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USA and Czech radio: the historical connections

Radio Prague's David Vaughan and his history team.

Radio Prague’s David Vaughan and his history team.

Czech Radio has one of the world’s largest repositories of archived radio sound. Radio Prague’s David Vaughan brings this library to our attention in a recent post. The archive goes all the back to the 1920s and includes a variety of recordings in English. Earlier this year Vaughan deployed a team of undergraduates to explore its content, and has also produced a radio documentary about the archive from the 1930s through the Cold War era.

This paragraph from the show’s description caught my eye:

“We then move forward to the 1950s, when the Cold War was at its height and Radio Prague was broadcasting propaganda to the West. The date is 1959 and the United States has been carrying out nuclear tests in the Pacific and the Nevada desert. For the fourteenth anniversary of Hiroshima, Radio Prague broadcast an unusual programme that comes somewhere between a radio play and a documentary . . . “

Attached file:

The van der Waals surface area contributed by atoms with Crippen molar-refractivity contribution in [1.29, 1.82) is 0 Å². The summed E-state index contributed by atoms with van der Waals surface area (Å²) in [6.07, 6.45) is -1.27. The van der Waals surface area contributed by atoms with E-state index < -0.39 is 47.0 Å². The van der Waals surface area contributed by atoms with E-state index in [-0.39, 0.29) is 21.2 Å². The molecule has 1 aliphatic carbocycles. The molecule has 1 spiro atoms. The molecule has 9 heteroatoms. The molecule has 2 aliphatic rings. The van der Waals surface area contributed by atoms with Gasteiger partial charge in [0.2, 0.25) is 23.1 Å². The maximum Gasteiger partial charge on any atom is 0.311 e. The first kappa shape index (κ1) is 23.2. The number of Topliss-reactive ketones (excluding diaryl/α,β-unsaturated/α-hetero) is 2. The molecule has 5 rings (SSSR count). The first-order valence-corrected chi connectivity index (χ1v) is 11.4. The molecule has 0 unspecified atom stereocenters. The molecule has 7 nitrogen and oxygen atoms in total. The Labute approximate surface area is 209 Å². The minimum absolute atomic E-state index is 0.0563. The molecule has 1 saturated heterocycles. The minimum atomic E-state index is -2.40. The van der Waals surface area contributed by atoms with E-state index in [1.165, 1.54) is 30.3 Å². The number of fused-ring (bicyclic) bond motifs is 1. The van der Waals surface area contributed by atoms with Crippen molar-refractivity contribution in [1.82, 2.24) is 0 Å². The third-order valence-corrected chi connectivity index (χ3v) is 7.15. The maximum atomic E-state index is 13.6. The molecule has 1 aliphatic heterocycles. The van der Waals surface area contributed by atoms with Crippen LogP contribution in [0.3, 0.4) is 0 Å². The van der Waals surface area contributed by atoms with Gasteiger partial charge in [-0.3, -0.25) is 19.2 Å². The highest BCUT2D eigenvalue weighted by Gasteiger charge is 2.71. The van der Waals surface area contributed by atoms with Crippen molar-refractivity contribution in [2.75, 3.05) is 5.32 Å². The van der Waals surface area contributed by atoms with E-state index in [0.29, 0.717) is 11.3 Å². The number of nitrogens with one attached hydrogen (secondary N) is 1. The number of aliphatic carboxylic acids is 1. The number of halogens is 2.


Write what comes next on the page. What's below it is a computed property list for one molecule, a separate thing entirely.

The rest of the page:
I always associate “broadcasting propaganda” as a west to east historical phenomenon, as in Voice of America and Radio Free Europe streaming to Czechoslovakia, Poland, and elsewhere. But here it was the other way around!

Interestingly, Czechoslovakia’s Sudetenland Crisis of 1938 accelerated demand for radio news in the United States. CBS had sent Edward R. Murrow to Europe, but to do rather innocuous background pieces on the continent. Instead, with Hitler on the verge of grabbing a huge chunk of Czechoslovakia, Murrow inaugurated the CBS World News Roundup, which generated a huge audience for the radio network here in the USA.

75 or so years later, there’s no more Czechoslovakia and there’s no more Cold War (I hope). Happily, there is Radio Prague’s trove of audio history.




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